In this new world and with the rise of people like Alex Jones, conspiracies have become entertainment. Well, everything has become entertainment, and conspiracies are as entertaining as it gets. Are they true? Who cares! They’re fascinating.
Conspiracies also become memes. There’s the famous Sam Hyde conspiracy meme that every mass shooter is Sam Hyde, pointing fun at…I’m not sure what exactly. As “Amusing Ourselves To Death” predicted, well, we’re amusing ourselves to death. Lulz are social currency on the internet, and conspiracies for whatever reason are funny.
Trump was a big accelerant of conspiracy thinking. His whole policy was The Opposite of The Current Thing and all Current Thing generating institutions. He positioned The Current Thing to always be out to get him.
COVID was another big accelerant of conspiracy thinking. No one knew who to trust. Was the virus legit? Did it come from a Chinese lab? Did masks work? Were there going to be lockdowns? At first the CDC recommended not wearing masks. Then they flipped the script and started strongly recommending them. People who pointed out these inconsistencies were called conspiracy theorists. As a result, people were searching for reality entrepreneurs. In a world where you don’t know who to trust, a thousand conspiracies will bloom. Which is why there are so many of them today.
Another reason for the rise in conspiracy theories is that we’ve had a front row seat to so many institutional failures.
These institutional failures have led to people taking matters into their own hands. The failure of the Fed led to Bitcoin. Failures in governance led to the Charter Cities movement. Failures in police reform led to Abolish the Police. These are movements of people trying to understand and shape reality from the bottom up.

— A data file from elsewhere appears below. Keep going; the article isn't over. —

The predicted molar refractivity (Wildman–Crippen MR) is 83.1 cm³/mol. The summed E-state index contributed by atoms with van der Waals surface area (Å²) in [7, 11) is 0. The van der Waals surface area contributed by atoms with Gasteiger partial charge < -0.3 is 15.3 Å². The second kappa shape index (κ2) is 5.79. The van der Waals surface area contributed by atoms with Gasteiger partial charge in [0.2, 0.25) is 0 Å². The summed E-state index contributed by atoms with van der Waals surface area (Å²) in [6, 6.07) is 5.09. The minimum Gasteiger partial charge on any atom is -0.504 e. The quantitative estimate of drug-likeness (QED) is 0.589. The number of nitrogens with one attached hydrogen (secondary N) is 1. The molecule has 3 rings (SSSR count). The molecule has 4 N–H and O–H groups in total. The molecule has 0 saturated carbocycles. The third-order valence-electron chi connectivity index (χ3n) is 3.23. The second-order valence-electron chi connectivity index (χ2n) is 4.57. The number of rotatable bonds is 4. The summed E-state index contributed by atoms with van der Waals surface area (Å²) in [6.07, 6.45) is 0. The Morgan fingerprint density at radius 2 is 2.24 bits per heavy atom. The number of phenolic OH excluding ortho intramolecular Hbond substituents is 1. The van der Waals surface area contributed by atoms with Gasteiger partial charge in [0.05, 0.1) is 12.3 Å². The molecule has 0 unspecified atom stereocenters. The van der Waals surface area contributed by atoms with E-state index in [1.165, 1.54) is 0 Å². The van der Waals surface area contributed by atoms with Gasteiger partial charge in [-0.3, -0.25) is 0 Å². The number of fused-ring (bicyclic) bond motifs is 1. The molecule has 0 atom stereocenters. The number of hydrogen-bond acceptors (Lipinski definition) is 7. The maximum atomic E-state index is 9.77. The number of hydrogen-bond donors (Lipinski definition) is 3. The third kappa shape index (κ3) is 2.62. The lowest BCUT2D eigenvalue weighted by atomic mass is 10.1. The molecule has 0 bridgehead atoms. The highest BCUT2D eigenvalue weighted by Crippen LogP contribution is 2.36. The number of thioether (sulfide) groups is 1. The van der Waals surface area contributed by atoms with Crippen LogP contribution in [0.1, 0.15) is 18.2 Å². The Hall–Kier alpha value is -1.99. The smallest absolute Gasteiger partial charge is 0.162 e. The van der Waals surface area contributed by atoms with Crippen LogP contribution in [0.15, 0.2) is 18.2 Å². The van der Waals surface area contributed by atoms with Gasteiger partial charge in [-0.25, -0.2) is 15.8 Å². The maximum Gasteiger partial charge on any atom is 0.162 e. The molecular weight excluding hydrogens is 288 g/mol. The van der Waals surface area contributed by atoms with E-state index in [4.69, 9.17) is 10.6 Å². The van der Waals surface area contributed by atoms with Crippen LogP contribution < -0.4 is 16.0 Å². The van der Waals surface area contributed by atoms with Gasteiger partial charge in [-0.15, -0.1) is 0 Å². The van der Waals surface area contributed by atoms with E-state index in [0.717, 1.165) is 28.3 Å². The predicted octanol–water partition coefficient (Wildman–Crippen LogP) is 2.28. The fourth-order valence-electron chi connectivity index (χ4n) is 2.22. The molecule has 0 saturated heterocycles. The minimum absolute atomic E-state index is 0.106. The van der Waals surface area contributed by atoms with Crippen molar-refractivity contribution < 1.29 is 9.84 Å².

On the other side, quoting Paul Skallas, “you have institutionalists like the World Economic Forum and Bill Gates trying to reshape society from the top down. They are attempting to address issues that affect the world at a global scale, such as climate change. By engaging with immense social engineering at a global scale, they will create a lot of space for various conspiracy theories. Some of them may end up being true, some of them may not.”
In summary, when it comes to explaining the rise of conspiracy theories, a few things appear true:
Firstly, any explanations outside of an increasingly narrow set of explanations are increasingly labeled as a “conspiracy theory.”
Second, ideas that were once dismissed as conspiracy theories are increasingly being proven true.
Thirdly, thanks to increased transparency made possible by the internet, people are increasingly disillusioned with our institutions while also being equipped with the tools to organize against them.
Conspiracy theories are Bizarro Current Things
In my previous piece on why the marketplace of ideas all converges on a Current Thing, I quoted Marc Andreessen’s line on why the intellectual monoculture came as a shock to him.